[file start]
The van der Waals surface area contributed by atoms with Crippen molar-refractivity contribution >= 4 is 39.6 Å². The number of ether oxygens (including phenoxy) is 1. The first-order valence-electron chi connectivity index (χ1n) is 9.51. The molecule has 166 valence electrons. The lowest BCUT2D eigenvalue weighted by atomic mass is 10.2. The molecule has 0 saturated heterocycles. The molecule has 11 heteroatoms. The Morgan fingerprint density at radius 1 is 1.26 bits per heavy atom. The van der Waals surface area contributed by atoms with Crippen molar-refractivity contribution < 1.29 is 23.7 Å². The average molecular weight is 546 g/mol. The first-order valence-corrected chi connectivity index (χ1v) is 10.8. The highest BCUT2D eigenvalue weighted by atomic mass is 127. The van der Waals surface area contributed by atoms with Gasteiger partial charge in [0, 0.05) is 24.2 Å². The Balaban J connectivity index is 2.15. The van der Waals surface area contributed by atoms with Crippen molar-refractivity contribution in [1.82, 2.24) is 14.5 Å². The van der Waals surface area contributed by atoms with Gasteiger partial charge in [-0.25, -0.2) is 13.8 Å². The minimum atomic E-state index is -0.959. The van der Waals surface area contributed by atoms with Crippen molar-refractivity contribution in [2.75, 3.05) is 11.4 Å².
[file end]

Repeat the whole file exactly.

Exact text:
The van der Waals surface area contributed by atoms with Crippen molar-refractivity contribution >= 4 is 39.6 Å². The number of ether oxygens (including phenoxy) is 1. The first-order valence-electron chi connectivity index (χ1n) is 9.51. The molecule has 166 valence electrons. The lowest BCUT2D eigenvalue weighted by atomic mass is 10.2. The molecule has 0 saturated heterocycles. The molecule has 11 heteroatoms. The Morgan fingerprint density at radius 1 is 1.26 bits per heavy atom. The van der Waals surface area contributed by atoms with Crippen molar-refractivity contribution < 1.29 is 23.7 Å². The average molecular weight is 546 g/mol. The first-order valence-corrected chi connectivity index (χ1v) is 10.8. The highest BCUT2D eigenvalue weighted by atomic mass is 127. The van der Waals surface area contributed by atoms with Gasteiger partial charge in [0, 0.05) is 24.2 Å². The Balaban J connectivity index is 2.15. The van der Waals surface area contributed by atoms with Crippen molar-refractivity contribution in [1.82, 2.24) is 14.5 Å². The van der Waals surface area contributed by atoms with Gasteiger partial charge in [-0.25, -0.2) is 13.8 Å². The minimum atomic E-state index is -0.959. The van der Waals surface area contributed by atoms with Crippen molar-refractivity contribution in [2.75, 3.05) is 11.4 Å².